Minister of the Environment Svandís Svavarsdóttir recently announced her decision to stop rewarding fox hunters in an effort to save ISK 17 million (USD 136,000, EUR 92,000). Eiderdown and sheep farmers protest her decision, arguing that it may compromise the bird life in Iceland.
An eider in the West Fjords. Photo by Páll Stefánsson.
Chairman of the Eiderdown Farmers’ Association Jónas Helgason from Aedey island in the West Fjords, told Rás 2 radio that he fears the minister’s decision may cause municipalities to stop rewarding fox hunters altogether and hunting to discontinue.
Until now, society has seen reason in keeping the number of foxes limited, Helgason stated, and a provision on that has been included in the law since the 13th century. No arguments have been provided as to why fox hunting should be stopped now.
Helgason admits that not everyone agrees that foxes should be hunted. Some argue that nature will find its own balance.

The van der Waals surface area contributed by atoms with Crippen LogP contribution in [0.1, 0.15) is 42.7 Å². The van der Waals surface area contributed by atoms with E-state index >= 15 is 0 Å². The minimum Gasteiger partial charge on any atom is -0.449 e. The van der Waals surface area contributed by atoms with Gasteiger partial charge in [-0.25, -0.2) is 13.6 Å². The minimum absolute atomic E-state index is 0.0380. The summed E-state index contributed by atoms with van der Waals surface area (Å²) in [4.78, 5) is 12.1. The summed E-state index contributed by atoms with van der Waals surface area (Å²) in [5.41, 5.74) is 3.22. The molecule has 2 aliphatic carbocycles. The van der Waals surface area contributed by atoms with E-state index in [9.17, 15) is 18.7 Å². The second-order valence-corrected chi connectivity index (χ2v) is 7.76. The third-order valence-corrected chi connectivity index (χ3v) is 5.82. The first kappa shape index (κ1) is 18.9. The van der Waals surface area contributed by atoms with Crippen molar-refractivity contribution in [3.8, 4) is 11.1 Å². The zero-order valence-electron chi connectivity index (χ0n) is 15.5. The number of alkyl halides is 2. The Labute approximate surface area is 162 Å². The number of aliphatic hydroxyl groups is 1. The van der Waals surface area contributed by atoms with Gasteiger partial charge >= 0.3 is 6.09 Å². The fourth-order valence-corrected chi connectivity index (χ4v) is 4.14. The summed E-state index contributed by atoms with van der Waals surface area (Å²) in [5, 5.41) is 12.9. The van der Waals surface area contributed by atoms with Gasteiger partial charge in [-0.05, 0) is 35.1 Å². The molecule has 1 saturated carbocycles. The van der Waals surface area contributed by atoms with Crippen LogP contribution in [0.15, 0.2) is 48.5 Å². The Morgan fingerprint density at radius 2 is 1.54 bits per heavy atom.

However, Helgason said he has monitored the nature reserve at Hornstrandir for decades and noticed a dramatic change in the biosphere: the number of land birds has dropped significantly and they have stopped making sounds to protect their nests.
The district council of Dalabyggd municipality criticized the government for lack of organization in terms of fox hunting, stating that overall supervision is none and that the government and local authorities don’t cooperate, visir.is reports.
The district council suggests a new system be adopted, that hunters be hired to make sure foxes don’t increase too much in any one part of the country, especially focusing on the nesting grounds of birds.
The current arrangement is that municipalities can choose whether or not to pay for caught foxes (the current reward is ISK 12,000 (USD 96, EUR 65) on average), since it could lead to an overpopulation of foxes in some areas and extinction in others.
Click here to read more about fox hunting in Iceland.